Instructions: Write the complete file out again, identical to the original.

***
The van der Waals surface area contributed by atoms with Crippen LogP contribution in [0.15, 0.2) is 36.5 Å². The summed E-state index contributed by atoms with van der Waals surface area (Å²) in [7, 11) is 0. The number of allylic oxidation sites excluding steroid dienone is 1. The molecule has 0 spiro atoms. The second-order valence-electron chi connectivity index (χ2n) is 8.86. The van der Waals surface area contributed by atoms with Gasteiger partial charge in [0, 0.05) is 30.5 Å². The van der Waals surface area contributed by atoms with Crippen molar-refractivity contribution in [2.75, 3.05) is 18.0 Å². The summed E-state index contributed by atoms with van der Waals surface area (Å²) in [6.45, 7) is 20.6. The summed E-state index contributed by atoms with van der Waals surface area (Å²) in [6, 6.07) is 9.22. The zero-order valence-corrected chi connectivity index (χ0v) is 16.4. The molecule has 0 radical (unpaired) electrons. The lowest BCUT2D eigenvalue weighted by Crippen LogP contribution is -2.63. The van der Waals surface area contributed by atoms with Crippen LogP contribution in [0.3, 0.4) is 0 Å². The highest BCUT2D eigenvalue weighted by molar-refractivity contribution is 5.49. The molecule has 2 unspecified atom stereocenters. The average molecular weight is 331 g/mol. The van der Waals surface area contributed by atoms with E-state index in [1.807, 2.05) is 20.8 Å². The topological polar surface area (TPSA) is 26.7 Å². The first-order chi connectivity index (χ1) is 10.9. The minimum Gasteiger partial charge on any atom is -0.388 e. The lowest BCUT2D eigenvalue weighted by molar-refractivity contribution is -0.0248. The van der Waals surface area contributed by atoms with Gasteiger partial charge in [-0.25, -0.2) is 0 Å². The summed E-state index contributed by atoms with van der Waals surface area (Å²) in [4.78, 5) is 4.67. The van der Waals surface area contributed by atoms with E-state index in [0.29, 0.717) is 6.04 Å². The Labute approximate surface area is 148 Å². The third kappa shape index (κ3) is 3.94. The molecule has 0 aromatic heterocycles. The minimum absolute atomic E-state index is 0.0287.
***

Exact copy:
The van der Waals surface area contributed by atoms with Crippen LogP contribution in [0.15, 0.2) is 36.5 Å². The summed E-state index contributed by atoms with van der Waals surface area (Å²) in [7, 11) is 0. The number of allylic oxidation sites excluding steroid dienone is 1. The molecule has 0 spiro atoms. The second-order valence-electron chi connectivity index (χ2n) is 8.86. The van der Waals surface area contributed by atoms with Gasteiger partial charge in [0, 0.05) is 30.5 Å². The van der Waals surface area contributed by atoms with Crippen molar-refractivity contribution in [2.75, 3.05) is 18.0 Å². The summed E-state index contributed by atoms with van der Waals surface area (Å²) in [6.45, 7) is 20.6. The summed E-state index contributed by atoms with van der Waals surface area (Å²) in [6, 6.07) is 9.22. The zero-order valence-corrected chi connectivity index (χ0v) is 16.4. The molecule has 0 radical (unpaired) electrons. The lowest BCUT2D eigenvalue weighted by Crippen LogP contribution is -2.63. The van der Waals surface area contributed by atoms with Crippen LogP contribution in [0.3, 0.4) is 0 Å². The highest BCUT2D eigenvalue weighted by molar-refractivity contribution is 5.49. The molecule has 2 unspecified atom stereocenters. The average molecular weight is 331 g/mol. The van der Waals surface area contributed by atoms with E-state index in [1.807, 2.05) is 20.8 Å². The topological polar surface area (TPSA) is 26.7 Å². The first-order chi connectivity index (χ1) is 10.9. The minimum Gasteiger partial charge on any atom is -0.388 e. The lowest BCUT2D eigenvalue weighted by molar-refractivity contribution is -0.0248. The van der Waals surface area contributed by atoms with Gasteiger partial charge in [-0.25, -0.2) is 0 Å². The summed E-state index contributed by atoms with van der Waals surface area (Å²) in [4.78, 5) is 4.67. The van der Waals surface area contributed by atoms with E-state index in [0.29, 0.717) is 6.04 Å². The Labute approximate surface area is 148 Å². The third kappa shape index (κ3) is 3.94. The molecule has 0 aromatic heterocycles. The minimum absolute atomic E-state index is 0.0287.